3.4.5. 5. Gender- gender discrimination is unfortunately another inequality produced by schools. Equality between men and women is a constant struggle in the United State's society. Despite females usually being ahead socially and cognitively, more occupational opportunities are available for the males. The role of teachers is often played by women, while administrators are typically men, This picture could send the wrong social message to students.

4. Philosophy of Education

4.1. Pragmatism is a world view of education. Pragmatism is action oriented, experientially grounded, and will pose questions. Pragmatism uses action to achieve the desired end results. This philosophy is credited to George Sanders Peirce and Williams James. John Locke, a political philosopher followed the traditions of Pragmatism, The and more paved the way for John Dewey.

4.1.1. Generic Notions- The philosophy of education is viewed as progressive, It was founded on new psychology and behaviorism. School became a community where skills could be acquired from books and traditional information to work productively in society, Thus theory adheres to the notion that children are actively changing and a specific course of study is required.

4.1.2. Goal of Education- Dewey passionately believed that philosophy had responsibilities in society and this required research, School is an ideal place for ideas to be implemented, challenged, and reconstructed with the intention of teaching students how to improve social order. Growth was the primary role of education for Dewey, and his vision was to integrate children into a democratic society.

4.1.3. Role of a Teacher- the teacher assumes the role of questioner, encourager, and support system for learning, rather than the figure that all knowledge flows from.

4.1.4. Methods of Instruction- Children learn both in groups and individually. The method of problem-solving and inquiry begin with students posing questions about what they want to know.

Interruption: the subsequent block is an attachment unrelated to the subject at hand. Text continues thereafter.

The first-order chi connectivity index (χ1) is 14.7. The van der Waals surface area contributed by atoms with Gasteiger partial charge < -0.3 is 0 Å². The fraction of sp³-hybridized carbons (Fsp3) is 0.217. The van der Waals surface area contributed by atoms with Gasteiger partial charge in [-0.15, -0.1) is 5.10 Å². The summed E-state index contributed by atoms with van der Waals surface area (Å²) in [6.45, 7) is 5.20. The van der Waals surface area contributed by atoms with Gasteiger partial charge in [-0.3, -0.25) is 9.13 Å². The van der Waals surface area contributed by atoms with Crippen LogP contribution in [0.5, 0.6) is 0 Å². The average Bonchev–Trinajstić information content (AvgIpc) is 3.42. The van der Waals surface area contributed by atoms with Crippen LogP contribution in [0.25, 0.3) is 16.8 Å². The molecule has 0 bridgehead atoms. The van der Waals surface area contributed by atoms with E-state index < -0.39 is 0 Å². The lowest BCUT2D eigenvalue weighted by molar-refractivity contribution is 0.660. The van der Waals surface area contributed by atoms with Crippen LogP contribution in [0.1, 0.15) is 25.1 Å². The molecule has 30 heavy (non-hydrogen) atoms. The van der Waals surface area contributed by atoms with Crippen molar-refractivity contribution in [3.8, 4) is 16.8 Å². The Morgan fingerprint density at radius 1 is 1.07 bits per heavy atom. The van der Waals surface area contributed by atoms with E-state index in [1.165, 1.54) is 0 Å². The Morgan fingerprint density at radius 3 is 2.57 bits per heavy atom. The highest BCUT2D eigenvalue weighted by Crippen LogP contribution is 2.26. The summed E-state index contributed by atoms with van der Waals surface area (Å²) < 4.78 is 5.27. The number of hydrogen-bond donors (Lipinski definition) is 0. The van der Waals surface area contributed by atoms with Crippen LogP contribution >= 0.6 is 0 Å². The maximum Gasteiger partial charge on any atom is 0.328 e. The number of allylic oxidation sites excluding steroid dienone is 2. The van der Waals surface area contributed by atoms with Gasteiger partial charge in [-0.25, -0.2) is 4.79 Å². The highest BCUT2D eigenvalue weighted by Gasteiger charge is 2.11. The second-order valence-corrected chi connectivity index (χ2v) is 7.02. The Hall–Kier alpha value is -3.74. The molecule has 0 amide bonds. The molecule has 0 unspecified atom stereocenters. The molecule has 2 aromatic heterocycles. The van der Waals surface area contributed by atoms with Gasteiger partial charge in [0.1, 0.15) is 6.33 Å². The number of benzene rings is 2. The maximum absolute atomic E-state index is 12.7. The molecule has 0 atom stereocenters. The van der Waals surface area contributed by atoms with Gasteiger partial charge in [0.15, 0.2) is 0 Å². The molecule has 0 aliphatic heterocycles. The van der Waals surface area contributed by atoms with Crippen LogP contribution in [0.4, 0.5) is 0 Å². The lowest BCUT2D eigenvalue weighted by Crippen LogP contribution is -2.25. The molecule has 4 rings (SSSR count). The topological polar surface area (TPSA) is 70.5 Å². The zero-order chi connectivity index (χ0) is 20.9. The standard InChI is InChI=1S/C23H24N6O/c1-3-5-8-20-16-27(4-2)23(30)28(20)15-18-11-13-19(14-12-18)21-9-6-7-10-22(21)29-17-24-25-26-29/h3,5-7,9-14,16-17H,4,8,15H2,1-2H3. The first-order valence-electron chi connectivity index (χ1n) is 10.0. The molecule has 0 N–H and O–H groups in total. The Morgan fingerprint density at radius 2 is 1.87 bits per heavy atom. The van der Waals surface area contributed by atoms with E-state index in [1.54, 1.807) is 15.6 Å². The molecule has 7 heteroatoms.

4.1.5. Curriculum- Progressive schools follow Dewey's notion of core curriculum also referred to as integrated curriculum. A single problem will be solved using math, science, history, reading, writing, music, art , and all other academic and vocational disciplines, This progressive action gives the students to think outside the box.

5. Schools as Organizations

5.1. Senators-

5.1.1. House of Representative-

5.1.1.1. Local School Board Members-

5.1.2. State Superintendent-

5.2. Elements of change in school processes and cultures-

5.2.1. 1. School processes- A school is a political organization that requires compromises to be a successful establishment. Because schools are so political it makes change difficult. The principle represents authority.

5.2.1.1. 2.. School cultures- It requires patience and good will to change the culture in schools. The organization of schools now are conflictual and stagnant. The reconstruction of schools is complex and the purpose was create a more active and experiential learning environment.

6. Curriculum & Pedagogy

6.1. 1. Social efficiency is a curriculum theory that was a pragmatist approach developed to combat the mass of public secondary education. The social efficiency believes that different students that have different needs, require and should be given different types of schooling.

6.2. 2. Dominant Teaching Traditions-

6.2.1. Mimetic- The mimetic traditions in teaching moves from something the student is familiar with to a topic that they are less familiar with. It is the transmission of knowledge from one person to the other. The heart of the tradition is the teacher transmitting new knowledge to the student.